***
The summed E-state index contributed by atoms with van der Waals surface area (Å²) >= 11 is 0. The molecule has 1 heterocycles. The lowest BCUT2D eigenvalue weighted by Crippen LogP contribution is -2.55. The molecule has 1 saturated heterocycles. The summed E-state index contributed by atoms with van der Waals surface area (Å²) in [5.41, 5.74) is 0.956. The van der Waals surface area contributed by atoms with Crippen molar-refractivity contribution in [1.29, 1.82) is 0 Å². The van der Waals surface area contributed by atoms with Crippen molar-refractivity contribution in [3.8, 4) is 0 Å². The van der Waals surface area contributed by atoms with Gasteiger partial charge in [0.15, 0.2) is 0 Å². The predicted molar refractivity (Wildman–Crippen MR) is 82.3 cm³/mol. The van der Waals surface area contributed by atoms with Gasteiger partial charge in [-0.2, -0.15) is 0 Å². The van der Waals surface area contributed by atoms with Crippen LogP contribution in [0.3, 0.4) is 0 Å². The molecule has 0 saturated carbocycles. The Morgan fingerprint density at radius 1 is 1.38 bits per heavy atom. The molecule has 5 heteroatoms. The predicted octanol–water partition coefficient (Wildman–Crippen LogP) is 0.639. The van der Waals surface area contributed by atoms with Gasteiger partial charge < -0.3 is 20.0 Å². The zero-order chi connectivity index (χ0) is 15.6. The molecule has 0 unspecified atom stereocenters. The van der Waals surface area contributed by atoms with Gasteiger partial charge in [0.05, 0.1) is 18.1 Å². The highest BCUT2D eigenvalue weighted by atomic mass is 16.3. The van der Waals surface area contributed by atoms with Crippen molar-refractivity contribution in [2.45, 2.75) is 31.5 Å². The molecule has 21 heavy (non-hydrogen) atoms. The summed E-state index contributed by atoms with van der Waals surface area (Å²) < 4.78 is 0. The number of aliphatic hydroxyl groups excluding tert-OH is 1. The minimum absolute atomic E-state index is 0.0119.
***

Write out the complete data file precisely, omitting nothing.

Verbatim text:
The summed E-state index contributed by atoms with van der Waals surface area (Å²) >= 11 is 0. The molecule has 1 heterocycles. The lowest BCUT2D eigenvalue weighted by Crippen LogP contribution is -2.55. The molecule has 1 saturated heterocycles. The summed E-state index contributed by atoms with van der Waals surface area (Å²) in [5.41, 5.74) is 0.956. The van der Waals surface area contributed by atoms with Crippen molar-refractivity contribution in [1.29, 1.82) is 0 Å². The van der Waals surface area contributed by atoms with Crippen molar-refractivity contribution in [3.8, 4) is 0 Å². The van der Waals surface area contributed by atoms with Gasteiger partial charge in [0.15, 0.2) is 0 Å². The predicted molar refractivity (Wildman–Crippen MR) is 82.3 cm³/mol. The van der Waals surface area contributed by atoms with Gasteiger partial charge in [-0.2, -0.15) is 0 Å². The van der Waals surface area contributed by atoms with Crippen LogP contribution in [0.3, 0.4) is 0 Å². The molecule has 0 saturated carbocycles. The Morgan fingerprint density at radius 1 is 1.38 bits per heavy atom. The molecule has 5 heteroatoms. The predicted octanol–water partition coefficient (Wildman–Crippen LogP) is 0.639. The van der Waals surface area contributed by atoms with Gasteiger partial charge < -0.3 is 20.0 Å². The zero-order chi connectivity index (χ0) is 15.6. The molecule has 0 unspecified atom stereocenters. The van der Waals surface area contributed by atoms with Gasteiger partial charge in [0.05, 0.1) is 18.1 Å². The highest BCUT2D eigenvalue weighted by atomic mass is 16.3. The van der Waals surface area contributed by atoms with Crippen molar-refractivity contribution in [2.45, 2.75) is 31.5 Å². The molecule has 21 heavy (non-hydrogen) atoms. The summed E-state index contributed by atoms with van der Waals surface area (Å²) < 4.78 is 0. The number of aliphatic hydroxyl groups excluding tert-OH is 1. The minimum absolute atomic E-state index is 0.0119.